When are New Jersey Property Owners Required to Remove Snow and Ice?
Posted on behalf of Lynch Law Firm on October 30, 2019 in Personal Injury News
If you slip and fall on snow or ice on someone else’s property, the owner may be liable for your damages. New Jersey requires property owners to take reasonable steps to keep their premises safe for visitors, which can include removing ice and snow that have accumulated.
If you were injured in this type of accident, you can contact Lynch Law Firm’s New Jersey slip and fall attorneys for a free consultation. These are complex situations, and our attorneys have in-depth knowledge of New Jersey laws and the obligations placed on property owners.
WHAT DO PROPERTY OWNERS NEED TO DO ABOUT ICE AND SNOW ON THE PREMISES?
There are several things you need to know about property owners’ obligations with ice and snow on their property:
- Residential and commercial property owners in New Jersey have different legal obligations for dealing with snow or ice accumulation.
- Every municipality in New Jersey has the right to establish its own ordinances about the duties of property owners for dealing with snow and ice accumulation.
- Municipalities have established time limits for removing ice and snow and some may assess fines for violating local ordinances.
- There are also regulations on how wide of a path property owners must clear.
- While municipalities have the authority to enforce these rules, they rarely do. Property owners are often given warnings.
- In a condominium or residential community with a homeowner’s association, bylaws should outline the duty of the association for maintaining sidewalks and common areas in safe condition.
If you can prove a violation of a local ordinance and link that to your accident and the injury you suffered, you may have a valid claim for compensation. While cases against homeowners may be very difficult to prove, cases against commercial businesses may be easier to validate.
WHEN DO COMMERCIAL PROPERTY OWNERS NEED TO REMOVE SNOW OR ICE?
Commercial property owners must take the same kind of action a reasonably prudent person would take to correct the dangerous condition, repair or remove it or take other action to reduce the danger to pedestrians (such as giving a warning).
Commercial property owners need to determine if the condition of the sidewalk poses an unreasonable risk of harm to pedestrians. If the answer to that question is yes, action needs to be taken in a reasonable amount of time to ensure safety. They may be required to conduct routine inspections to discover dangerous accumulations of snow or ice.
Each city has different rules for business owners on dealing with snow. For example, in Jersey City, snow must be removed from the property within eight hours of it falling, or eight hours after sunrise if it snowed overnight. In Haledon, residents must remove snow within 24 hours of a snowstorm ending. Fire hydrants must also be cleared of snow.
Some cities and boroughs require the government to remove snow from downtown streets and specific areas of the city where there is insufficient space to store snow.
WHEN DO RESIDENTIAL PROPERTY OWNERS NEED TO REMOVE SNOW OR ICE
Residential property owners do not owe a duty to the public to repair a sidewalk that is in a state of disrepair due to the accumulation of rain, snow or frost. However, if the property owner tries to remove the ice or snow and is negligent in doing so, causing the sidewalk to be more dangerous than before, he or she could be held liable for accidents that occur.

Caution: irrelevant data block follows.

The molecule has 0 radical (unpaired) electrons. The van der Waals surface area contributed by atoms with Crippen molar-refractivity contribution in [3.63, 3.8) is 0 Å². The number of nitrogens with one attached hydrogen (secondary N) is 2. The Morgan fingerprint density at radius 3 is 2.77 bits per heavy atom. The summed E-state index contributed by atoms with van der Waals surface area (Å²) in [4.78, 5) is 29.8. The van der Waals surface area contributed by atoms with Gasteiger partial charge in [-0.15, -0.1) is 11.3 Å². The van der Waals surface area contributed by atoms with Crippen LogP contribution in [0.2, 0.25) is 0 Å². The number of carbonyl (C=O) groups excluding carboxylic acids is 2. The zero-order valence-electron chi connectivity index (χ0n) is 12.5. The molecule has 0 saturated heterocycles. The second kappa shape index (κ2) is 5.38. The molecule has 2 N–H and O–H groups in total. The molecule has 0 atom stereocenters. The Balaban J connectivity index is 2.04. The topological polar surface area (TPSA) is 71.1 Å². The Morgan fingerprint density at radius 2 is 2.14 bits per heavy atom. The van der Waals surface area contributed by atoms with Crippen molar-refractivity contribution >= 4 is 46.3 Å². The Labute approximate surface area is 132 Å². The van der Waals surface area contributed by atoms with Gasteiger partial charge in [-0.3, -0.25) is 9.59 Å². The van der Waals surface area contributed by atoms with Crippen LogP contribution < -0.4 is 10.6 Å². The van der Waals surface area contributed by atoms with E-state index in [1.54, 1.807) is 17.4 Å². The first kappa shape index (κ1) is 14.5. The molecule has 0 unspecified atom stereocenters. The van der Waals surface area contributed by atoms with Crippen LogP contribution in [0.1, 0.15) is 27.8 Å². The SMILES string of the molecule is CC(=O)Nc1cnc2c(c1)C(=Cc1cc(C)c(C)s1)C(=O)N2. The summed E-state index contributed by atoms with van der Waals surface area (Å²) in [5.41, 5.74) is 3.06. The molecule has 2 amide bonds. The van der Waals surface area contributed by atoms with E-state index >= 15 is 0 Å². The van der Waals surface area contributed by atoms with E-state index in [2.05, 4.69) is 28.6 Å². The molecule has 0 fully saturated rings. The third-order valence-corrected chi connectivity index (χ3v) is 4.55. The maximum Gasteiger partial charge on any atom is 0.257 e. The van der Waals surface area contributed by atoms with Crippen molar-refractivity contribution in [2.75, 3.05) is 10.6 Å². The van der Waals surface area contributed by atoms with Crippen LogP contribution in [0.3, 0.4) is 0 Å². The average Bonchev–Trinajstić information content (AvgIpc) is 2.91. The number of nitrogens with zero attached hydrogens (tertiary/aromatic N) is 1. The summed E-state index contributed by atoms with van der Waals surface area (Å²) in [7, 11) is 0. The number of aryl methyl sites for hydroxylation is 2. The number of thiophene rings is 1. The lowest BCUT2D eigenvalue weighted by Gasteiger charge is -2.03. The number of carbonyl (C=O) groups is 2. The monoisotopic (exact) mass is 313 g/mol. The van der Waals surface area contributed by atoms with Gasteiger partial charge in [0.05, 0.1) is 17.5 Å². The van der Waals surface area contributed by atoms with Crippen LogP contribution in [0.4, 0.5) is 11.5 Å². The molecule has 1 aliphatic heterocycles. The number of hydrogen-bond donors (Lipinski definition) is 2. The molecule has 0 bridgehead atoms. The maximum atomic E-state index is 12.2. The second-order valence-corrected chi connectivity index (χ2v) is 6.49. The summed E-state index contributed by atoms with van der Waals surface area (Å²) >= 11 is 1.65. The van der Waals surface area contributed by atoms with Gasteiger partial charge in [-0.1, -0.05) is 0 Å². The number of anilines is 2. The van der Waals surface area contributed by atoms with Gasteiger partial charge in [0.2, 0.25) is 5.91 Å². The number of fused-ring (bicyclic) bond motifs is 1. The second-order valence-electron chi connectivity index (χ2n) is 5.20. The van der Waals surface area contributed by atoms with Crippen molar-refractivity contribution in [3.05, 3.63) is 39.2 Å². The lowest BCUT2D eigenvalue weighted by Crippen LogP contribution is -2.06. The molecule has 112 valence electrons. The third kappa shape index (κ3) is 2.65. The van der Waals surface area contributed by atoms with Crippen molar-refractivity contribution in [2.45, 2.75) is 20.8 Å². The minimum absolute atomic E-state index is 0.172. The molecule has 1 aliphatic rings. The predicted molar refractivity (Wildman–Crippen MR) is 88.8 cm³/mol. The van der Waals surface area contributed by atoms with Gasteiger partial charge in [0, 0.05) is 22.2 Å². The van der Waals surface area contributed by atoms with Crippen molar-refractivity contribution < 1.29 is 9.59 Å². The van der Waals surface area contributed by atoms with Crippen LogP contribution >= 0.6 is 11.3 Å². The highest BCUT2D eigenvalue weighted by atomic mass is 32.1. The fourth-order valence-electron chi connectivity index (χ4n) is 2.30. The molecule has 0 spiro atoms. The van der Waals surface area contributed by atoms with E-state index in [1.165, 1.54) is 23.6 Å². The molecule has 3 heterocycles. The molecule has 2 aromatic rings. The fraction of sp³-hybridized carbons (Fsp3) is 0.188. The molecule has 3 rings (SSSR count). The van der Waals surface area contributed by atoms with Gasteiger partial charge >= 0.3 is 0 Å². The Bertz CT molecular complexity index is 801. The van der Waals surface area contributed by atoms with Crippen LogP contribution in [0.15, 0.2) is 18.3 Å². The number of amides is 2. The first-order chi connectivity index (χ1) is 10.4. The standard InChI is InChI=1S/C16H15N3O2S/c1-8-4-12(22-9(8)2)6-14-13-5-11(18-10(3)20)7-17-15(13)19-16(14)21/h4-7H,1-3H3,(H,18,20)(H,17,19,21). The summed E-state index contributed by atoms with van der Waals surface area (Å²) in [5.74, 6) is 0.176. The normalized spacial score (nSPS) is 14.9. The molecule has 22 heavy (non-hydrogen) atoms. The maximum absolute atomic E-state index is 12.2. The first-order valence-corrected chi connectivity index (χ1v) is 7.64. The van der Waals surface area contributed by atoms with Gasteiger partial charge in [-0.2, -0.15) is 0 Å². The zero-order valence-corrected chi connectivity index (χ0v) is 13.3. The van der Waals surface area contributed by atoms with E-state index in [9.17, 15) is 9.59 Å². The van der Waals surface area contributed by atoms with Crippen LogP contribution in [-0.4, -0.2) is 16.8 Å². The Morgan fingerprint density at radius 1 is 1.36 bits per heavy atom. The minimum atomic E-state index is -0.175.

Local ordinances may require property owners to clear sidewalks. For instance, in Summit, an ordinance requires residents to clear sidewalks by at least two feet for single-family or two-family residential lots. In Woodbridge, property owners are required to shovel a three-foot-wide path.
In Morristown, if the property owner does not shovel the snow in front of their property, the public works department will do it. However, the cost of this work is sent to the city tax assessor, and a lien is placed on the property to be collected as a tax.
The driveway and walkway that leads to the owner’s home is their responsibility. If someone is invited to the home and slips and falls in this area, the homeowner may bear liability for damages.
CAN I REPORT SOMEONE FOR FAILING TO SHOVEL SNOW?
This may be possible, as the local police or public works department may issue snow removal tickets. However, enforcement of this varies by town.
PROVING A PROPERTY OWNER’S NEGLIGENCE
There are several factors your attorney may need to consider about whether a property owner may be liable for your slip and fall injury caused by snow or ice, including whether:
- The property owner had a legal duty to remove the ice or snow or warn about the risk of snow and ice on the sidewalk.
- The property owner knew about the dangerous condition and failed to remove it.
- The property owner should have known about the dangerous condition on the property because it would have been discovered by a reasonably prudent person.
If you have a case, our attorneys can investigate to determine how long the snow or ice was on the property and what the property owner’s legal responsibility was.
CONTACT A LAWYER FOR HELP WITH YOUR SLIP AND FALL CLAIM
If you slipped and fell on snow or ice and believe that your injuries were caused by negligence, it is important that you speak with an experienced attorney.
If we find you have a case, our trusted lawyers at Lynch Law Firm can investigate the situation, gather evidence, communicate with insurance companies, and guide you through every other step in the legal process.
Our lawyers charge no upfront fees and are only paid if your claim is successful. We offer a free consultation to discuss your claim and your legal options.
Call Lynch Law Firm today at (800) 518-0508 .